Chengdu-Expat sat down with the global start-up guru and founder of Lean Startup Machine, Trevor Owens, at last week’s Startup Grind to hear his thoughts on why start-ups fail and more…
The Company: Lean Startup Machine is a company that runs 3-day intensive workshops to help entrepreneurs build their companies. The workshops are based on the methodology that a successful start-up must find a customer base and engage with it, adapting their idea to meet customer demand.
Meet the man behind the Machine
Trevor Owens is the creator of the Lean Startup Machine workshops, CEO of Javelin software and author of The Lean Enterprise. Owens tells me that, in just 3 days, he will take your trail-blazing idea for a pioneering company and smash it to the ground, all so that you can start again. Why? In this interview, Owens explains the one thing that most entrepreneurs forget and the simple premise that will make your startup thrive.
Chengdu-Expat: What is Lean Startup Machine and how did it start?
Trevor Owens: Lean Startup Machine started about 7 years ago when I was looking for answers to some of the failures that I had in past businesses. I’d organized Hackathons [collaborative computer programming workshops] in New York and I noticed that people built products that nobody needed. The whole point of Lean is to be a salesathon: to go and find and talk to your customers. The team that wins is the one with the most customers, we don’t care if venture capitalists like it or not.
We saw that over the 3 day workshop every single team came in and changed their idea one or more times. That’s one of the premises of Lean: you have to pivot your idea, and in order to do that you have to change your idea. I hosted the first Startup Machine to bring some of the experts in this new methodology to New York so that I could learn from them. It was meant to be a one off event that I could use to kick-start one of the businesses that I was working on.
After the first event it really exceeded my expectations by a huge amount. I started getting emails from people in Colorado, Chicago, and Boston asking if we could do the workshop in their cities. After every event we got more and more people asking us to do the workshop and each time we changed it so it was a little better. It started to get this pull even internationally; it wasn’t limited to the US.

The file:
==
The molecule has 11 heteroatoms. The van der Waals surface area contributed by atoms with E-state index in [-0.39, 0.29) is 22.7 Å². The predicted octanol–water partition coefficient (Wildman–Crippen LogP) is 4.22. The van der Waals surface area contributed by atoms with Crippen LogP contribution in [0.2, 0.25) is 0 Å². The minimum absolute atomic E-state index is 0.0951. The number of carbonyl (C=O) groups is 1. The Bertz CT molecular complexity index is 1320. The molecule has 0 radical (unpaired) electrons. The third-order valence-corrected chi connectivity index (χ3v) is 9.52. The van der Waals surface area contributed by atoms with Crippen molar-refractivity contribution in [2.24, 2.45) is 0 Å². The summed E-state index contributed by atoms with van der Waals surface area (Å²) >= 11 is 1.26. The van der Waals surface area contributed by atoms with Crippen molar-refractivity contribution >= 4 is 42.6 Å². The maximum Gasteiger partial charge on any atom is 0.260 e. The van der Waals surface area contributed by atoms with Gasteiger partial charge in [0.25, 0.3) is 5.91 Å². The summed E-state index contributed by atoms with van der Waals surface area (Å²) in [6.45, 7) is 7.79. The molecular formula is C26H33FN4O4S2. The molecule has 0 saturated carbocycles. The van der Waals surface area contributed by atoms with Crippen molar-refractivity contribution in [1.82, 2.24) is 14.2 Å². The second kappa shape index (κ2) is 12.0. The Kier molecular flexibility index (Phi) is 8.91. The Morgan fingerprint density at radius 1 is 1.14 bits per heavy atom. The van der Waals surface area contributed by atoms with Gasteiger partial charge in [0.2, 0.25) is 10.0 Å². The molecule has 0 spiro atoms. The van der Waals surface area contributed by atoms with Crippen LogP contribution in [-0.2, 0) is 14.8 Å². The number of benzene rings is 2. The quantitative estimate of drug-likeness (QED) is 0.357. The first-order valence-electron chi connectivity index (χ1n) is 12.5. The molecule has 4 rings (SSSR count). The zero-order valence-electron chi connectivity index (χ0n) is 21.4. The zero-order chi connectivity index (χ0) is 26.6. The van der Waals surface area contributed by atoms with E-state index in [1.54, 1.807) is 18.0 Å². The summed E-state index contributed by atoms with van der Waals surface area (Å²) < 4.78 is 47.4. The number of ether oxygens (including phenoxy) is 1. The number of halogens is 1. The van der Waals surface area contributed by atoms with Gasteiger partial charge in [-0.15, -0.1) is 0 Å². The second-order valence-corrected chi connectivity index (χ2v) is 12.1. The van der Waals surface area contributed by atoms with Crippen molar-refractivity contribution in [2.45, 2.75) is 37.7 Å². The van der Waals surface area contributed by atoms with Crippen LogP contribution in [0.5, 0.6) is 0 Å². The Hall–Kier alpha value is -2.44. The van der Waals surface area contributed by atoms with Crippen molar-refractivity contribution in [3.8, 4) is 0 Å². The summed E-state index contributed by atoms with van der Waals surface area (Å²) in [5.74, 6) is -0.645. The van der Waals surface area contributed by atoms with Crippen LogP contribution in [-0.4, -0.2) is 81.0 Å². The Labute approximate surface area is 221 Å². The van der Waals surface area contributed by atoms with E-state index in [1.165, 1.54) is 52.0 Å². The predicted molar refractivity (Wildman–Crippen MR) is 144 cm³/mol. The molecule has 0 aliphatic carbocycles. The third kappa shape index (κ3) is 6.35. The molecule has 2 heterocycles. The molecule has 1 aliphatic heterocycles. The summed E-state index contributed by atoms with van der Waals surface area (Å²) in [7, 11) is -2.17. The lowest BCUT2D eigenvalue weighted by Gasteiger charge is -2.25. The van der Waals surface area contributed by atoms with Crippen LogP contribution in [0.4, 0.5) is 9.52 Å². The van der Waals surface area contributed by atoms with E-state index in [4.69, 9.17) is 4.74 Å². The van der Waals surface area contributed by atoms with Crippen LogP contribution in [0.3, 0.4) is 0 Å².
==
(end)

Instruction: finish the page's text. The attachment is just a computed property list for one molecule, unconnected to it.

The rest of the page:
Chengdu-Expat: Why China and, more specifically, why Chengdu?
Trevor Owens: I wrote a book in 2014 called the Lean Enterprise which came out last year in China. At the same time, we signed with Microsoft to license our workshop content to all of their innovation centres around the world. There’s a lot of interest from Microsoft in China, and in my background I’ve always had an interest in China. I studied Chinese for 2 years and I studied abroad in China. I knew that China was going to be the next big thing. I felt like it would be a once in a lifetime chance to come here and begin growing grass root networks in Chengdu. Chengdu is one of the most innovative cities in China, so of course we had to come here.
Chengdu-Expat: What is your biggest failure?
Trevor Owens: There have been several times when we have moved too fast when growing our business. We had very profitable cities for our first batch of workshops. Then, when we started to expand further into smaller cities, we started to see our profits go down. Because we were going so fast and reinvesting all of our advanced capital back into growth, we got into trouble and fell a couple of months behind on payments. I think that really made us take a few steps back.
Start-ups are all about momentum and building things one brick at a time, so once you’ve built your house it’s on a solid foundation and it’s not going to fall down during a storm. But if you don’t know what you’re doing, like I was doing, then it’s likely that you’re going to miss a few bricks. You’re going to have to take two steps forward, then one step back. That can be a really painful process, not only for you but for all your employees as well. That’s something to bare in mind in Chengdu.
Chengdu-Expat: What other advice would you give to a new entrepreneur here in Chengdu?
Trevor Owens: My advice would be to not get caught up in the sexiness of the start-up world. Start-ups on TV can be very sexy, but the actual work you do is not sexy at all. The key driver should be that you’re passionate about your business and you care about your customer.
You need to have more passion for building a sustainable business than you do for your idea, because your idea is not going to be viable right away. You need to change it, you need to evolve it, the market’s going to change, and your intuition isn’t going to be correct right off the bat. A lot of start-ups fail because people don’t want to let go of an idea without really talking to their customers. But for every hour that you put in, your customers should get 2 hours benefit.